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Practice is the word You can do a lot with what you've learned so far, and certainly, you've learned enough to be able to figure out the rest with the help of an assembly language reference and perhaps a more advanced book on the subject For the remainder of this chapter we're going to do some practicing, flexing some assembly language muscles and picking up a few more instructions in the process
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Yet Another Lookup Table
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The lookup table named Digits (used by Byte2Str and Word2Str in the previous section) is so obvious that it didn't need much in the line of comments or explanations Digits simply converted the table's index into the ASCII character equivalent to the value of the index Digits is only 16 bytes long, and its contents pretty much indicate what it's for: Digits DB '0123456789ABCDEF'
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Most of the time, your lookup tables will be a little less obvious A lookup table does not have to be one single DB variable definition You can define it pretty much as you need to, either with all table elements defined on a single line (as with Digits) or with each table element on its own line Consider the following lookup table: OriginTbl DW DW DW DW DW DW DW DW DW DW DW DW DW 0B000H 0B000H 0B800H 0B000H 0B800H 0B000H 0B000H 0B000H 0B800H 0B000H 0B800H 0B000H 0B800H ; ; ; ; ; ; ; ; ; ; ; ; ; Code 0: No adapter identified Code 1: MDA Code 2: CGA Undefined Code 4: EGA/color Code 5: EGA/mono Undefined Code 7: VGA/mono Code 8: VGA/color Undefined Code 0AH: MCGA/color (digital) Code 0BH: MCGA/mono Code 0CH: MCGA/color (analog)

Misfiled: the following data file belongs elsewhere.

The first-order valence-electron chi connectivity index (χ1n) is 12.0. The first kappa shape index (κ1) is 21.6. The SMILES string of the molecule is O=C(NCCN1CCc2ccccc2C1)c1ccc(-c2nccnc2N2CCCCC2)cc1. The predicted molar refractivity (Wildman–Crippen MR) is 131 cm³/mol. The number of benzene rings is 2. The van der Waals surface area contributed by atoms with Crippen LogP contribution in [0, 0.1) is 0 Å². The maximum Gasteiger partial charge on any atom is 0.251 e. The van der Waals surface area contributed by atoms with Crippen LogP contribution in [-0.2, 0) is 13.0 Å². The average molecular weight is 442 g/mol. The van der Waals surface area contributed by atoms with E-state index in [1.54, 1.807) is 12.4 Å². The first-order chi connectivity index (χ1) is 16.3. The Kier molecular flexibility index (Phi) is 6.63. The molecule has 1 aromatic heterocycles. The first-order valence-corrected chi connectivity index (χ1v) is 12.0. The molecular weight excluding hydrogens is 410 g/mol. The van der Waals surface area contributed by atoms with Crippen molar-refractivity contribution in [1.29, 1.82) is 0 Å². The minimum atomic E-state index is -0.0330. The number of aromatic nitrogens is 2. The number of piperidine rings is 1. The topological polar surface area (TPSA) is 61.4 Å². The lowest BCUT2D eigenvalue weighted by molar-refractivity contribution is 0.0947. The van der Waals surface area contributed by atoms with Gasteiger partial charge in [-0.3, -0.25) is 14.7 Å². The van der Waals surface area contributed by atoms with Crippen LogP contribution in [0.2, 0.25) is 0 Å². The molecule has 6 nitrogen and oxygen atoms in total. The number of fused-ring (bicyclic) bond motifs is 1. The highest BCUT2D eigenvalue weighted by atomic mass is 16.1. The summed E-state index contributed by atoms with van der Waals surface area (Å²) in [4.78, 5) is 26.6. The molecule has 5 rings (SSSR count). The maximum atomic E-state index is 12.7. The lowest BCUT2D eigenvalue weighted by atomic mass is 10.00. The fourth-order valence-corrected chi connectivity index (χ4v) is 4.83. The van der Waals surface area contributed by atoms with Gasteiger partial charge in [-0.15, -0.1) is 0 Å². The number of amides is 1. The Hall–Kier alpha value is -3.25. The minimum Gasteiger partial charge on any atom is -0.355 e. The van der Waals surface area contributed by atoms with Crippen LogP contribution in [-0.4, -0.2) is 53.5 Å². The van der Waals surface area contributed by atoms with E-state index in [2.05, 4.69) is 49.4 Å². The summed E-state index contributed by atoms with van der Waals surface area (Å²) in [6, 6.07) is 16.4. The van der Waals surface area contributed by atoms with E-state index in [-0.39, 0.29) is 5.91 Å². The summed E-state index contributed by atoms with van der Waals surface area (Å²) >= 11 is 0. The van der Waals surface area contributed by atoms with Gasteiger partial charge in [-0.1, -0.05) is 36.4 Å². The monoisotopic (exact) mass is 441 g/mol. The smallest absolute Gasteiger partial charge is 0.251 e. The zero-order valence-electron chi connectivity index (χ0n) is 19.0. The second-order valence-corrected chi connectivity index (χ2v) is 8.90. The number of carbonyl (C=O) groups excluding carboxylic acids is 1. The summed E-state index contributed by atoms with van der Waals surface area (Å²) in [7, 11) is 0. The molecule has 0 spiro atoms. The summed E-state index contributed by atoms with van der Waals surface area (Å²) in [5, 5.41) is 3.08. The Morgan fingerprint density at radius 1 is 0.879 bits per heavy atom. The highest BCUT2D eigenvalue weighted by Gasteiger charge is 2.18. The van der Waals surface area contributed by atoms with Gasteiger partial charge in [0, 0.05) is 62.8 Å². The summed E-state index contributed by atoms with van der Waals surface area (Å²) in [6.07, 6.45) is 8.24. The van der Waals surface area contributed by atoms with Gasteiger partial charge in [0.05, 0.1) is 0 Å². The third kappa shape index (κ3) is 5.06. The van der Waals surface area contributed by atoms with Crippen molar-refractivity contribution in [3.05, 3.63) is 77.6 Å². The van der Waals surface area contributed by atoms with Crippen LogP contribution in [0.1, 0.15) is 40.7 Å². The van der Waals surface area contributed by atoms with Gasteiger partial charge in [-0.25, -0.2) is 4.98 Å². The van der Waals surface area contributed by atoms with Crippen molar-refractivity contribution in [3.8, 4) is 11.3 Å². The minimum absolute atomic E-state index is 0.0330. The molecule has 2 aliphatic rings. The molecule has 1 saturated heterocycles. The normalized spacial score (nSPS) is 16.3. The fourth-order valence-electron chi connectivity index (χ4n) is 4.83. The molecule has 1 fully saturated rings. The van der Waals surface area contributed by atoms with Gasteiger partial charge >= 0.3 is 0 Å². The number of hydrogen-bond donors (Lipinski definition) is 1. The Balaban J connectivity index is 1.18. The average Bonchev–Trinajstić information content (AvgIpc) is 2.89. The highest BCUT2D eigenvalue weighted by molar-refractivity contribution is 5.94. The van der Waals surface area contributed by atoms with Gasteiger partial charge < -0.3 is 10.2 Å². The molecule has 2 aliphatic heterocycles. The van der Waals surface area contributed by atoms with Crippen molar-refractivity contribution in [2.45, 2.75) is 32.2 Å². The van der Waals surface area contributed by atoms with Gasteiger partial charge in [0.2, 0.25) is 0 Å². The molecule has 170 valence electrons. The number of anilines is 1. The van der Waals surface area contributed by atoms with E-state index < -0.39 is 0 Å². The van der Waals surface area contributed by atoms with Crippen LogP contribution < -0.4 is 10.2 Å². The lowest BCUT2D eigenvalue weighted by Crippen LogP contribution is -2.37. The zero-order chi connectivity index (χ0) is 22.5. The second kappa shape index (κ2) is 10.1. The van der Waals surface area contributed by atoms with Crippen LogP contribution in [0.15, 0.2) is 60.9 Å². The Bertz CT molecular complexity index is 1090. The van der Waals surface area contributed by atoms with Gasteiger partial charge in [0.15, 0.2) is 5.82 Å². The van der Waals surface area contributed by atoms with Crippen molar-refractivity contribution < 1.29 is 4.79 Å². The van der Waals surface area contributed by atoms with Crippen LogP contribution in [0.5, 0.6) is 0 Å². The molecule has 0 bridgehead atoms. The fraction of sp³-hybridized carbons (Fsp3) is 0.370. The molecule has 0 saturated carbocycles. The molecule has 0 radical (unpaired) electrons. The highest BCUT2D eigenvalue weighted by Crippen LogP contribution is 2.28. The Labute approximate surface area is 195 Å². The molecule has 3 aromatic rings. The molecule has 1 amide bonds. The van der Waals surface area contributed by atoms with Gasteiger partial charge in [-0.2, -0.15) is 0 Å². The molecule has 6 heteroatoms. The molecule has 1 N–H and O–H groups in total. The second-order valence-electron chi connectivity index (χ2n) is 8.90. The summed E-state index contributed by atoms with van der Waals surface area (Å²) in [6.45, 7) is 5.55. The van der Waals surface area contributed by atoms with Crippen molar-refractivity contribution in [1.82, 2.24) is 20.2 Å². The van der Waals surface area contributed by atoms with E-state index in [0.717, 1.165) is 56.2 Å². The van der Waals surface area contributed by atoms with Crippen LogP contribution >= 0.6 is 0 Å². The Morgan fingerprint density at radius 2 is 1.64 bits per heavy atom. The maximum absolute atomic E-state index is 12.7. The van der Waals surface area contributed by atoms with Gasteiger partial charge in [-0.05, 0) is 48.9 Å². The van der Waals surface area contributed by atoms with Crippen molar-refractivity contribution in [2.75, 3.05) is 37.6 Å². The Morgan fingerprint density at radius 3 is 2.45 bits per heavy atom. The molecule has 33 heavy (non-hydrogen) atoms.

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Here's a table in which each table element has its own DW definition statement on its own line This table treats a problem connected with the numerous different kinds of display adapters installable in a PC There are two different addresses where the video refresh buffer begins On boards connected to color or color/gray scale monitors, the address is B800:0000, whereas on monochrome monitors, the address is B000:0000 (Refer back to Figure 611 and the accompanying text if you've forgotten what the video refresh buffer is) If you intend to address video memory directly (and doing so is much faster than working through DOS as we have been), then you have to know at which address the video refresh buffer lies Knowing which display adapter is installed is the hardest part and the DispID procedure described in the previous section answers that question Each of the nine codes returned by DispID has a video refresh buffer address associated with it But which goes with which You could use a long and interwoven series of CMP and JE tests, but that's the hard road and is grossly wasteful of memory and machine cycles A lookup table is simpler, faster in execution, and much easier to read and understand The following routine uses the OriginTbl lookup table shown previously to return the segment portion of the video refresh buffer address in AX OriginTbl must be present in the data segment, and the display adapter code must be passed to VidOrg in AL: ;--------------------------------------------------------------; VidOrg -- Returns origin segment of video buffer ; Last update 9/20/99 ;
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; 1 entry point: ; ; VidOrg: ; Caller must pass: ; AL : Code specifying display adapter type ; VidOrg returns the buffer origin segment in AX ;--------------------------------------------------------------VidOrg: xor AH,AH ; Zero AH mov DI,AX ; Copy AX (with code in AL) into DI shl DI,1 ; Multiply code by 2 to act as word index mov BX,OriginTbl ; Load address of origin table into BX mov AX,[BX+DI] ; Index into table using code as index ret ; Done; go home! This works a lot like the Digits lookup table mechanism in Byte2Str There's an important difference, however: Each entry in the OriginTbl lookup table is two bytes in size, whereas each entry in Digits was one byte in size
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